How Law Firms Can Ensure They Have The Necessary Cyber Security Skills
The landscape is shifting rapidly in the field of cyber security, and this poses a real challenge for all law firms, both in terms of having the technology in place to ensure their organisation, employees, and clients remain safe, but also finding the money and people to make this happen.
Given cyberattacks on UK law firms in 2018 equated to over £11m of client money being stolen and over 60% of legal companies experienced an information security incident in the same timescale, our industry is simply not cyber ready…yet.
Faced with the challenge of embedding the necessary resources to make their firms cyber ready in a manner which is robust, timely, and cost-efficient, law firms often do not know the options available to them. In this article, we provide advice for law firms who are unsure where to find the necessary cyber security skills, by looking at in-house vs outsourcing, externally managed services, and hybrid resourcing models for embedding security expertise.
Do I need to hire a team of cyber security specialists?
To achieve your goal of implementing robust cyber secure systems across your operation, regardless of scale, you will need to need to invest in people with specific skills in the domain of cyber security. This is not a task which should be deferred solely to your existing IT team or to another member of staff if they have no experience or strong understanding of the threats, risks, mitigations, strategies and technologies involved. This is not to say that existing resources should not be utilised and ‘up-skilled’ over time, but from the outset, securing the right level of expertise will pay dividends.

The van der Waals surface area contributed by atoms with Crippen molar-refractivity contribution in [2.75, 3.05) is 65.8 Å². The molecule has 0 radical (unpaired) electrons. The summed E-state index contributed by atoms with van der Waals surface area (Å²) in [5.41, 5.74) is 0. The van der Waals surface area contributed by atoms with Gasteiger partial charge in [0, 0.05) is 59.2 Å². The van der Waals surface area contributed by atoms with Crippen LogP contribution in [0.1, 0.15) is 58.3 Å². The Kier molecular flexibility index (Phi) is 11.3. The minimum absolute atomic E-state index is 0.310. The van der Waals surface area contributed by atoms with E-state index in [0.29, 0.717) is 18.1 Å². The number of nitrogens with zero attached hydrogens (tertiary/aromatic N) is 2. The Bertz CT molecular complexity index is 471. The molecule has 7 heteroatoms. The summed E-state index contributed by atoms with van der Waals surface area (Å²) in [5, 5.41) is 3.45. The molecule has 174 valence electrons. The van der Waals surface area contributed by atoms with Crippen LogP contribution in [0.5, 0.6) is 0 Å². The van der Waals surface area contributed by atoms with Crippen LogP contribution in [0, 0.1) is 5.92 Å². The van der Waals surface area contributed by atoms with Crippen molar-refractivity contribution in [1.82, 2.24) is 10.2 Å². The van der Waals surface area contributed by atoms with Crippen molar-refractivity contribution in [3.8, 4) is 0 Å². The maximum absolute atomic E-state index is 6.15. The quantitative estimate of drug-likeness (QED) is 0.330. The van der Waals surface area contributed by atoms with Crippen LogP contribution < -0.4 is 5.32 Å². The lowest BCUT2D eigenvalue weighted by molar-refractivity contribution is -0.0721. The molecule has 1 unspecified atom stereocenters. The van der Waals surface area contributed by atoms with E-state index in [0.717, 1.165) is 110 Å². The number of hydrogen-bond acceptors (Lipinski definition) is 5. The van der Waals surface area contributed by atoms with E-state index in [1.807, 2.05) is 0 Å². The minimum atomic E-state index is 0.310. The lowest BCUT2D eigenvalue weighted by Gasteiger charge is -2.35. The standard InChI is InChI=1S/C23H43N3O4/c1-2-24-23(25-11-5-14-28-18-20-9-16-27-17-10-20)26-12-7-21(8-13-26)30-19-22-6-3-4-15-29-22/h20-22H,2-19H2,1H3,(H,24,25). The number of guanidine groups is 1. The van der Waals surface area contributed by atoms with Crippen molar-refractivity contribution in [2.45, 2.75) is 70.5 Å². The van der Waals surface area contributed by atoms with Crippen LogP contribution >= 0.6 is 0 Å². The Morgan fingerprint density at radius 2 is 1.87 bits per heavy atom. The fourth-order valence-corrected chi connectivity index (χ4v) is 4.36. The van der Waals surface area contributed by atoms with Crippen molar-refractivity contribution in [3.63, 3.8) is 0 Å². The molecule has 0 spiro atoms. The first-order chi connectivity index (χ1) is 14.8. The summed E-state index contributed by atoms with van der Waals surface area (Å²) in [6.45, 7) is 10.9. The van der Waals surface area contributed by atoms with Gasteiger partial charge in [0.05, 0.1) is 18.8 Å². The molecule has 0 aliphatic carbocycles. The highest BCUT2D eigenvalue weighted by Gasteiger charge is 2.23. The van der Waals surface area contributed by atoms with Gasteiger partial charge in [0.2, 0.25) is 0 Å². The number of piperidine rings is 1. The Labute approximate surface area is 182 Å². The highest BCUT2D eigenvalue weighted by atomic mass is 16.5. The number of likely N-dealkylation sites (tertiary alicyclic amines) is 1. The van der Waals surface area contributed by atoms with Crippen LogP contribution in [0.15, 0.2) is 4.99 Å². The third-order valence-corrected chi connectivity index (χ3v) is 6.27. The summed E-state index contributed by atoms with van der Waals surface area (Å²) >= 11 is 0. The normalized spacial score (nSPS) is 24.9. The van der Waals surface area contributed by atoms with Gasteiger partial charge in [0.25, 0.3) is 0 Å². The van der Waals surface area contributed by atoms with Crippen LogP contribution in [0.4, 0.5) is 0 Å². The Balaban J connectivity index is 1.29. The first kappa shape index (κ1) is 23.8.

But, while cyber skills are necessary, they are in hot demand globally, with correspondingly high salaries. This is not helped by the fact there is now an ongoing cyber security skills gap, with demand far outstripping supply. There are also new roles emerging in this space, for example, many large organisations (not necessarily legal) are hiring Security Awareness Managers, whose role it is to ensure company-wide compliance in relation to IT security and data.
Faced with the reality of needing the skills but in a tight market for such expertise, law firms can consider taking on cyber specialists on a more flexible basis, either by outsourcing their needs entirely, hiring in-house where the need is warranted, or mixing the two approaches.
In-house vs outsourcing cybersecurity expertise
The skills required to handle the cyber security needs of an organisation are vast. These include hardware implementation and configuration, maintenance and administration, architecture and design, training, penetration testing, software development, detection of breaches, forensics, cryptography, and many other areas. And the larger the law firm, the bigger the team needed to manage the cyber needs of the organisation.
Pros and cons of an in-house team
An in-house cyber security team means you can construct a team which is dedicated to your precise needs and is dedicated solely to your organisation (i.e. not working for other companies at the same time). This affords greater control and the confidence that they understand your business. On the flip side, the cost of hiring such a team may be considerable, and there may be a large amount of time to ‘ramp-up’ to readiness. There is also the potential that by trying to do everything in-house, the people tasked with cyber security management may be spread too thinly, or there may be large skills gaps.